4 ways to avoid the hidden costs of college

Personal Finance Reporter
Yahoo Finance

When planning for college, it’s hard to look beyond the big, scary numbers of tuition and room and board. Not to sound an even bigger alarm, but parents and students also need to account for the relatively smaller expenses they’ll be paying for on campus.

“Indirect costs are the cost of being a person,” says David Helene, the founder and CEO of Edquity, a college financial planning service. “Beyond tuition and room and board, students need to be thinking about costs that are not associated with your education but are necessary for a student to succeed at college.”

Indirect costs are things like your car and gas expenses, your cell phone plan, travel expenses to get you to and from school during breaks, living costs like rent and furnishings if you’re not living in a dorm, books, electronics, groceries, toiletries, and money for things like shopping and dining out.

“If you’re talking about $400 to $500 a month it can be between $3,000 and $5,000 per school year,” Helene says. “If you’re not making working and borrowing decisions that account for those expenses, you could be left with a pretty significant shortfall.”

According of Edquity, of the nearly 50% of college students who dropout of school before graduation, over 70% do so for financial reasons. But smart financial planning ahead of time can help you get a leg up on what to expect once you’re on campus. Helene shares four tips.

1: Choose the right school for your budget

Before you even sign your admissions package, you need to dig deep to see if the college you want to attend is financially realistic for you.

“It’s not necessarily about academic fit or brand recognition,” Helene says. “It’s about what percentage of students are able to repay their debt after attending this school, what are the median earnings for students after going to this school.” Edquity provides this information to their clients to help them decide and then plan for their financial future at their chosen college.  

Students need to apply for school they can actually afford to attend, so they’re not forced to reassess once they’re there.

“This really granular financial planning needs to be part of that upfront choice and research so that students are applying only to the schools where they’re going to be set up for financial success,” he says.

2: Know your costs

Once you’ve chosen your school, begin planning for your expenses by consulting cost-of-living calculators for your area, along with comprehensive college checklists so you have an idea of what you’ll be buying and spending throughout the school year.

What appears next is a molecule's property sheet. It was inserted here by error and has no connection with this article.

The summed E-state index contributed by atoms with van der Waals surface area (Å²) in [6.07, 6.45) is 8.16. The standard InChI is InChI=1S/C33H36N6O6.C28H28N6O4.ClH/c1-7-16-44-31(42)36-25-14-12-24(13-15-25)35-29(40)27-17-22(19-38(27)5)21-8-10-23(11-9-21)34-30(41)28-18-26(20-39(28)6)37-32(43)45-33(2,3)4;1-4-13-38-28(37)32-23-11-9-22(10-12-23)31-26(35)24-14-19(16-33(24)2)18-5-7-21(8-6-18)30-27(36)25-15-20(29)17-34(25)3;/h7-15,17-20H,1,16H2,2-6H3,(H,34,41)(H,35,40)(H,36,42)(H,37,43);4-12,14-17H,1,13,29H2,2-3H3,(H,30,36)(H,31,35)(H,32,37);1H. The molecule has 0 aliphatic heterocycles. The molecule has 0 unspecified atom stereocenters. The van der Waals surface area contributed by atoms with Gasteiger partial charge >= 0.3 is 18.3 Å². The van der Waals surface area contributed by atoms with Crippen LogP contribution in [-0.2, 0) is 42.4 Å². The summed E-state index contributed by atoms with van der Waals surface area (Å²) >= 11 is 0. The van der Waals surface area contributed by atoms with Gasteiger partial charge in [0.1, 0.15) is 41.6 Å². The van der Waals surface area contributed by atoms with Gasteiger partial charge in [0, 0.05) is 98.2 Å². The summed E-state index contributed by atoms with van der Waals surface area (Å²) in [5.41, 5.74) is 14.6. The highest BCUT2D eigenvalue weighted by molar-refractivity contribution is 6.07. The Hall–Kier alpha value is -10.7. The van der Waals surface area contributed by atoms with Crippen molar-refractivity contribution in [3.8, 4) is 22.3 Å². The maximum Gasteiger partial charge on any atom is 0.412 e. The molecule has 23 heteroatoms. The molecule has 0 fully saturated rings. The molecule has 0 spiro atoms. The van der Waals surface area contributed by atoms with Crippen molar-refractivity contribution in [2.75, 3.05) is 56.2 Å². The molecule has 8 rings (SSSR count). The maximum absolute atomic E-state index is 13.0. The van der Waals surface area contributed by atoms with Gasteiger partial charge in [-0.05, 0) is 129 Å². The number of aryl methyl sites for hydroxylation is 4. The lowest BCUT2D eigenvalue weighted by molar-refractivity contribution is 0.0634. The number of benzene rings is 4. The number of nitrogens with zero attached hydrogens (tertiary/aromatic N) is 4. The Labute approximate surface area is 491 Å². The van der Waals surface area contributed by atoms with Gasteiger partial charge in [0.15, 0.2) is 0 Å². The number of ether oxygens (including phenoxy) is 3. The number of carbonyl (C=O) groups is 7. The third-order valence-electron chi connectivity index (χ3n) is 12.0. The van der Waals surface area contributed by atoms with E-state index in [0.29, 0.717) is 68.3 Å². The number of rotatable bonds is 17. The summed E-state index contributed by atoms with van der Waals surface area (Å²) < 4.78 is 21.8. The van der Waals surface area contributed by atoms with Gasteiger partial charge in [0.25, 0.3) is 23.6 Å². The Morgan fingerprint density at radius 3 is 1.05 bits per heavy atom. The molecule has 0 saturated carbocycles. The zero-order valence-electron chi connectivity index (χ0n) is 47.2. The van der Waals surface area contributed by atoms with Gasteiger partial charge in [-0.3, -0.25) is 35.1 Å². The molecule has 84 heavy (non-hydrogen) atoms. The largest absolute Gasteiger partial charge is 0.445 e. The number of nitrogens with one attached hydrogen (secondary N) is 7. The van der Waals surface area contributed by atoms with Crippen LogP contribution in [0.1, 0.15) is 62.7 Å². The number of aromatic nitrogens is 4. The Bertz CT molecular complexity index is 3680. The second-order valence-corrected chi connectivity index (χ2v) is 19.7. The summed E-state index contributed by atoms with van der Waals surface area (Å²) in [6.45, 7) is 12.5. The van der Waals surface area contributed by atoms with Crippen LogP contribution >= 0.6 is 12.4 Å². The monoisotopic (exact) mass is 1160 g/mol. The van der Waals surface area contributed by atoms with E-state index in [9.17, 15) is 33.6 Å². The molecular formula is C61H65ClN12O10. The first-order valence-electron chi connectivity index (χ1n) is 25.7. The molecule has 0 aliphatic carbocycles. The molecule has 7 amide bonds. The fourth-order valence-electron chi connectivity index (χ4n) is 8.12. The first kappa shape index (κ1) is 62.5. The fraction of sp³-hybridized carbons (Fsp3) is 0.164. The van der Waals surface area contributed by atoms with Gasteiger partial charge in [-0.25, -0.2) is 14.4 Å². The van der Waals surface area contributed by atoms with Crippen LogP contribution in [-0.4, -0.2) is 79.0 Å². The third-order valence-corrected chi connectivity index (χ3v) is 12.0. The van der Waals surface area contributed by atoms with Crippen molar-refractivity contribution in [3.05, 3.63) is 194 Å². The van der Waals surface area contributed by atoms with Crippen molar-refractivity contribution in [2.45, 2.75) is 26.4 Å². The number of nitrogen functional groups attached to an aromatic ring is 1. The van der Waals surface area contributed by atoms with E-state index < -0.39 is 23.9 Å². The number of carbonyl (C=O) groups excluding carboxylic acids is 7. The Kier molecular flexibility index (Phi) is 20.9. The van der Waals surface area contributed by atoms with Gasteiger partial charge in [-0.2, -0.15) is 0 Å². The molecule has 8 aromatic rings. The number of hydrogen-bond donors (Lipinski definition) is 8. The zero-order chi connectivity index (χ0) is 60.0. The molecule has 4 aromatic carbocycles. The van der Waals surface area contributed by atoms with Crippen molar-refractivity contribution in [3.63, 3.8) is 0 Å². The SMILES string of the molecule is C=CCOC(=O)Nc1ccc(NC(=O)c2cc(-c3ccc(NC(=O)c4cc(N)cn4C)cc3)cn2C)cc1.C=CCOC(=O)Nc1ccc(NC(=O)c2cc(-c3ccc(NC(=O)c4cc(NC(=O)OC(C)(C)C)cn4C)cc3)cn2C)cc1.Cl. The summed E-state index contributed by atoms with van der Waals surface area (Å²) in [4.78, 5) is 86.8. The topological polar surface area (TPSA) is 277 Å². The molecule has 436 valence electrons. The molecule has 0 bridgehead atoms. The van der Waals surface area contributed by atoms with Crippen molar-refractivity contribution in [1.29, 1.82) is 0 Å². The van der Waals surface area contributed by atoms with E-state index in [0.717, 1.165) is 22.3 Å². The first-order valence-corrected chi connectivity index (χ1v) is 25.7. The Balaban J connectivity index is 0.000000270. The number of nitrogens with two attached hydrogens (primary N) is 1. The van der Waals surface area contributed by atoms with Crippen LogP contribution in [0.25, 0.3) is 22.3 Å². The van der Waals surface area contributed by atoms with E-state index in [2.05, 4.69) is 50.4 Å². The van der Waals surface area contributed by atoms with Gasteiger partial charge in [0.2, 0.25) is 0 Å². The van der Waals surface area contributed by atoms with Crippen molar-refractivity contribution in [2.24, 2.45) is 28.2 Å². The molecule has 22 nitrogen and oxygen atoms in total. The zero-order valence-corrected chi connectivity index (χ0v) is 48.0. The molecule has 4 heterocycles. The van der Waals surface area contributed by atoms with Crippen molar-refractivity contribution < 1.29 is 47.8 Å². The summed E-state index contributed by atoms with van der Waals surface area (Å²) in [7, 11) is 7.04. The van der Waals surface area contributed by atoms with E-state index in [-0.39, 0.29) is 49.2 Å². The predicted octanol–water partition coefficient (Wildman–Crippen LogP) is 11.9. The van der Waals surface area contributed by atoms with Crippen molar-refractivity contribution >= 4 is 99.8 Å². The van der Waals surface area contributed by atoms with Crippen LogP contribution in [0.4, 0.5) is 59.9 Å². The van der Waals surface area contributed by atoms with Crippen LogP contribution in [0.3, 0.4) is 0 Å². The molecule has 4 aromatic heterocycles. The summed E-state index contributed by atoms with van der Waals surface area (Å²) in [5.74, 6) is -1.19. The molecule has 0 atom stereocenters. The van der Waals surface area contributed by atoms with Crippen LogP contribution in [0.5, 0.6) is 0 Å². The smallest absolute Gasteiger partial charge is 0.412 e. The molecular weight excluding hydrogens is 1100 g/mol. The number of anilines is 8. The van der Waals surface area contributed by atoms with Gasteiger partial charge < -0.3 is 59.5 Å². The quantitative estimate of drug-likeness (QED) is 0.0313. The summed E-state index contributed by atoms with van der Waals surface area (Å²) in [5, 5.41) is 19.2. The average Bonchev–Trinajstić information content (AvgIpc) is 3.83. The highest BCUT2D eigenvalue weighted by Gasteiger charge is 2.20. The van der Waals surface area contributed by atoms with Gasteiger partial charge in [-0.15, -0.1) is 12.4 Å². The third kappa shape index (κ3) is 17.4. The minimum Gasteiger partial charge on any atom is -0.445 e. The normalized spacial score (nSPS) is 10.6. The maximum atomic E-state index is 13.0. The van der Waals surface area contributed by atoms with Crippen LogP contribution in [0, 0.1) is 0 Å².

Edquity and sites like The College Board provide comprehensive college checklists to account for all expenses—big and small—you may encounter throughout the academic year, from dorm room needs to books and supplies, to extra costs and fees associated with your classes.

Knowing what to expect will help you determine what you can afford—before you get to school.

3: Make a savings plan

While it may be difficult to imagine saving money while you’re in college, it’s important to set some money aside each month to build your savings, start an emergency fund, and be prepared for unexpected costs.

“If you’re saving in order of priority, your needs would come first, your emergency fund would come second, and then everything else would come third,” Helene recommends.

While it may be easier said than done, getting into the habit of saving now—even small amounts—will set you up for financial success and keep financial surprises at bay.

4: Get a job

Getting a job is a surefire way to have extra money in the bank and start chipping away at your costs while in college. It’s also helpful for students to balance their time management skills, Helene says.

“Getting a job can actually be a really good way to engage in a time-management exercise because that’s going to add additional structure to your schedule,” he says.

However, students need to be aware of how job responsibilities can affect their academic performance.

“It’s really hard to be a full-time employee and a full-time student,” Helene says. “There’s a steep learning curve to transition from not being a college student to being a college student.”

Helene recommends working no more than 10 hours a week in year one and then transitioning to more work time in later years of college.

Money will determine many of the choices you make during college, so doing what you can to lessen the financial burden will set you up for success throughout college and beyond.

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